JERUSALEM, July 7 (Xinhua) -- Israeli Foreign Minister Avigdor Lieberman announced on Monday he decided to sever the joint faction he established with Prime Minister Benjamin Netanyahu due to "fundamental disagreements."
"The differences between me and the prime minister became fundamental and do not enable a future partnership," Lieberman told reporters on Monday.
Netanyahu and Lieberman have had disagreements over how Israel should respond to the recent outbreak of violence (among which the kidnap and murder of the three Israeli teens) and volleys of rockets from the Gaza Strip.
Lieberman added that whereas he decided to dissolve the Likud Beytenu joint faction, established last January from Netanyahu's Likud party and Lieberman Israel Beytenu Party, he and his party will not leave the coalition and cause a political turmoil.
Both exchanged verbal blows on Sunday during the weekly cabinet meeting, after Netanyahu singled out Lieberman while mentioning ministers who made "inflammatory and brash" remarks at a time of escalation tension, according to local media report.
Lieberman suggested to reconquer the Gaza Strip (which Israel evacuated and disengaged from in 2005) in response to the rockets fire, whereas Netanyahu talked about a need for restraint in Israel's response to rocket attacks.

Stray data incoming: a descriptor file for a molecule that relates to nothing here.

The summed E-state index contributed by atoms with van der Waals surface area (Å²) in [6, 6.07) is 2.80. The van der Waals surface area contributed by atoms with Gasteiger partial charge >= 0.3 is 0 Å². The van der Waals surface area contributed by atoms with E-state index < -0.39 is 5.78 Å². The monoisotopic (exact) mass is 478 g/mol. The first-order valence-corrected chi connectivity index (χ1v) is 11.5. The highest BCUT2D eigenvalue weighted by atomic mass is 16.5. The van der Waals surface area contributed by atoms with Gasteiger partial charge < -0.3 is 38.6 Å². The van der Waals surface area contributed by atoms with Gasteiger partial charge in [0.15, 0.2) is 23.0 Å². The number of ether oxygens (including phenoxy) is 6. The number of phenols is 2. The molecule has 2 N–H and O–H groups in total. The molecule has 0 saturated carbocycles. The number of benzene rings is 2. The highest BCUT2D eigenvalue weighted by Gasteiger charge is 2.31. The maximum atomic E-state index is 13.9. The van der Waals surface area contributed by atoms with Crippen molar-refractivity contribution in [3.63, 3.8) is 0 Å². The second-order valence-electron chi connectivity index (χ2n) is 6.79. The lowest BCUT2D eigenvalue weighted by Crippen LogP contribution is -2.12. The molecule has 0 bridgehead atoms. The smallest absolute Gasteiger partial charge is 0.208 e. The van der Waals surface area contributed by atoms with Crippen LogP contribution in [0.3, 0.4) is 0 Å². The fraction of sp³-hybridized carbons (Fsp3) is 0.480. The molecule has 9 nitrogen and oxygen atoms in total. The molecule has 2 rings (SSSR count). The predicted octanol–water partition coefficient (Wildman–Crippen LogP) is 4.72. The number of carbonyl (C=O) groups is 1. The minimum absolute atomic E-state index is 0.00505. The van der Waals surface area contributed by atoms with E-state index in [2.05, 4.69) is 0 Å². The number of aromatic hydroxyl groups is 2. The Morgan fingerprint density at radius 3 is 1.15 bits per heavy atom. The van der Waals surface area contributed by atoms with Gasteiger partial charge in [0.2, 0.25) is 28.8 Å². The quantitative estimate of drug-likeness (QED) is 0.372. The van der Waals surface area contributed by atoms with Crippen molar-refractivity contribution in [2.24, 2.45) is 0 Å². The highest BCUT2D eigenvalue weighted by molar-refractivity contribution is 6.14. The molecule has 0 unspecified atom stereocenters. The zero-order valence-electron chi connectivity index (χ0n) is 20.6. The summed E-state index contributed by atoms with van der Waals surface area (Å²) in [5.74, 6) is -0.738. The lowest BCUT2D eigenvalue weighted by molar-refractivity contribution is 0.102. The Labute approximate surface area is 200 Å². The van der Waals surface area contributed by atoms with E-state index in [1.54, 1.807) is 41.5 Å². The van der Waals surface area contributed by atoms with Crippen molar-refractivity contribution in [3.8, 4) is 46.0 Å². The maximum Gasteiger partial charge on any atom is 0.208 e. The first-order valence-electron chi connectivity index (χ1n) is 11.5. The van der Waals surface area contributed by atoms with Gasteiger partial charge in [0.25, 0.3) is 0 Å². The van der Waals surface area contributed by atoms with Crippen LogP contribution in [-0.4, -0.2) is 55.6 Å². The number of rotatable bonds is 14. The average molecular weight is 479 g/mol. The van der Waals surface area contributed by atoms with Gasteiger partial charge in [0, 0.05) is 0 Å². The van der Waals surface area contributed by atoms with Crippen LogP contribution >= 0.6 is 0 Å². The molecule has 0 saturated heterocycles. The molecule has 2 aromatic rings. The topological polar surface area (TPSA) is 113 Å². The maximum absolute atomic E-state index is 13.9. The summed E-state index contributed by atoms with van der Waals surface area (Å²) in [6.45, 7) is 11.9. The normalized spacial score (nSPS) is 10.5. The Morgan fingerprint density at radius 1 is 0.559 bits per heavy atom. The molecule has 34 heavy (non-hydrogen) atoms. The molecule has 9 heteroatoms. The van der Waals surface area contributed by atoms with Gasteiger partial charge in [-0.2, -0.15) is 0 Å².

"I'm not attacking the prime minister, he has his views, I see matters differently and I don't hide them," Lieberman said.
Prior to the January 2013 general elections, Netanyahu and Lieberman decided to merge their parties in order to gain a majority hold over the Knesset (parliament). Despite the union, the two parties went on operating their separate mechanisms and agendas.
The breakup of the joint party means that the Likud party is down to 20 seats in the Knesset (from its previous 31 seats along with Israel Beytenu), making it only one-seat bigger than Yesh Atid which has 19 seats in the Knesset.
Last month, Lieberman criticized Netanyahu's leadership and the absence of a clear policy regarding the Israeli-Palestinian conflict after several ministers made contradictory speeches regarding Israel's policy.